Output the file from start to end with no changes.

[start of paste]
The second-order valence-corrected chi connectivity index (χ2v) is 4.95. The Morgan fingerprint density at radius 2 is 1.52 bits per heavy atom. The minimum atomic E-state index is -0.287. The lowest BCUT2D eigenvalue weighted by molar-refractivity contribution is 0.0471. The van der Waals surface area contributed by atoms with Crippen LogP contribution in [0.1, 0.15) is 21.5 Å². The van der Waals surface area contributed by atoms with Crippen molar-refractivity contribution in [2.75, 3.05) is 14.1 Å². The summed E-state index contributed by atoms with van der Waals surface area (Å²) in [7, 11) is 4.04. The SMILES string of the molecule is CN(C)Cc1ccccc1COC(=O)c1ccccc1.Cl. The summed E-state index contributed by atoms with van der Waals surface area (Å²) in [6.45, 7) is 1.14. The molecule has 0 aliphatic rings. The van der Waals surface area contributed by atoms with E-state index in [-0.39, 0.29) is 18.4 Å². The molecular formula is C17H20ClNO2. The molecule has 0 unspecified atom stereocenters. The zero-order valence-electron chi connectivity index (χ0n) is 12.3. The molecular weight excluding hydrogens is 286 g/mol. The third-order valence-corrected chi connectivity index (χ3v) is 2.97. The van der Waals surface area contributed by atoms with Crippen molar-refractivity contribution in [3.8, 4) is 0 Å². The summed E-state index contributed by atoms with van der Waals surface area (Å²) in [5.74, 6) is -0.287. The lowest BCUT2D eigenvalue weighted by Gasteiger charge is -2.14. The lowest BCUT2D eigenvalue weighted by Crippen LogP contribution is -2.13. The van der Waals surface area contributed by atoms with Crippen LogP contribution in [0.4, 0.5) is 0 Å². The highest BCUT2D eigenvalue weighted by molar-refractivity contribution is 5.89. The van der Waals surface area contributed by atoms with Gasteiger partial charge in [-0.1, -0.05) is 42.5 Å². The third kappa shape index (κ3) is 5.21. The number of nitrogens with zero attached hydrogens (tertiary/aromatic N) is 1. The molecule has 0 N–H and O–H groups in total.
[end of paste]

The second-order valence-corrected chi connectivity index (χ2v) is 4.95. The Morgan fingerprint density at radius 2 is 1.52 bits per heavy atom. The minimum atomic E-state index is -0.287. The lowest BCUT2D eigenvalue weighted by molar-refractivity contribution is 0.0471. The van der Waals surface area contributed by atoms with Crippen LogP contribution in [0.1, 0.15) is 21.5 Å². The van der Waals surface area contributed by atoms with Crippen molar-refractivity contribution in [2.75, 3.05) is 14.1 Å². The summed E-state index contributed by atoms with van der Waals surface area (Å²) in [7, 11) is 4.04. The SMILES string of the molecule is CN(C)Cc1ccccc1COC(=O)c1ccccc1.Cl. The summed E-state index contributed by atoms with van der Waals surface area (Å²) in [6.45, 7) is 1.14. The molecule has 0 aliphatic rings. The van der Waals surface area contributed by atoms with E-state index in [-0.39, 0.29) is 18.4 Å². The molecular formula is C17H20ClNO2. The molecule has 0 unspecified atom stereocenters. The zero-order valence-electron chi connectivity index (χ0n) is 12.3. The molecular weight excluding hydrogens is 286 g/mol. The third-order valence-corrected chi connectivity index (χ3v) is 2.97. The van der Waals surface area contributed by atoms with Crippen molar-refractivity contribution in [3.8, 4) is 0 Å². The summed E-state index contributed by atoms with van der Waals surface area (Å²) in [5.74, 6) is -0.287. The lowest BCUT2D eigenvalue weighted by Gasteiger charge is -2.14. The lowest BCUT2D eigenvalue weighted by Crippen LogP contribution is -2.13. The van der Waals surface area contributed by atoms with Crippen LogP contribution in [0.4, 0.5) is 0 Å². The highest BCUT2D eigenvalue weighted by molar-refractivity contribution is 5.89. The van der Waals surface area contributed by atoms with Gasteiger partial charge in [-0.1, -0.05) is 42.5 Å². The third kappa shape index (κ3) is 5.21. The number of nitrogens with zero attached hydrogens (tertiary/aromatic N) is 1. The molecule has 0 N–H and O–H groups in total.